Insurance coverage for breast lift or breast reduction.
Answer by George J. Beraka, MD
Manhattan Plastic Surgeon
80% of breast reduction questions on RealSelf are about insurance coverage. Here are some helpful points.
1) Insurance companies try very hard not to pay for breast reduction, even though they should. Even small breast reductions relieve many symptoms such as back pain and shoulder pain, and even some types of headaches.
2) Very big reductions (like from an F cup to a C cup) will usually be covered.
3) Many policies will pay for breast reduction if 500 grams (a little more than a pound) or more are removed from each breast.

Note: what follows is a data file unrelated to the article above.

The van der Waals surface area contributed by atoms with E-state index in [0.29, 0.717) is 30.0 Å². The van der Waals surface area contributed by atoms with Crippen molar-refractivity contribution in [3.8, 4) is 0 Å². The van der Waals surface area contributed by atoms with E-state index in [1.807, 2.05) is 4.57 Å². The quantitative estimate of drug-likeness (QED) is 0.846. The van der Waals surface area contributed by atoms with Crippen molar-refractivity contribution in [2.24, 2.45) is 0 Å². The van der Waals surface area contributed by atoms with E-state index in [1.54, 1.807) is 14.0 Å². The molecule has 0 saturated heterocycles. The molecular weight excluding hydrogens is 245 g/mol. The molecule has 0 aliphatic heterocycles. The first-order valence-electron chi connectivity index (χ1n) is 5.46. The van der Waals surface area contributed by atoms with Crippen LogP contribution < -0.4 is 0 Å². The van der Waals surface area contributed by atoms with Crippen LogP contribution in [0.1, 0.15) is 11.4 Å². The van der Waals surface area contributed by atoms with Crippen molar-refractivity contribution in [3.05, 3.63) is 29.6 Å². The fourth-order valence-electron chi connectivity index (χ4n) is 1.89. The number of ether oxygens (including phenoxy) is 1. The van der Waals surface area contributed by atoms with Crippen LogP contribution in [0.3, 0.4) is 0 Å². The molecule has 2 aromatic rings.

4) Some policies take your height and weight into account. So that if you are tiny, smaller reductions will be covered. Find out the details of your policy.
5) DON'T get too much of a reduction just to satisfy the insurance company. You will be unhappy with tiny breasts.
6) Your surgeon needs to request pre-certification IN WRITING, and attach as much evidence as possible.
7) Evidence includes letters from your internist, orthopedic surgeon, and/or chiropractor stating that breast reduction will relieve your symptoms.
8) Some companies require that you try "alternative treatments" such as weight loss and physical therapy first.
9) Don't give up. If the first request is denied, demand an appeal.
10) If there is no insurance, and you cannot afford to pay a private surgeon, go to the plastic surgery clinic of a teaching hospital. There, residents do the surgery under supervision, and the cost is minimal. In New York City, we train residents and fellows at Lenox Hill Hospital, and they do good work.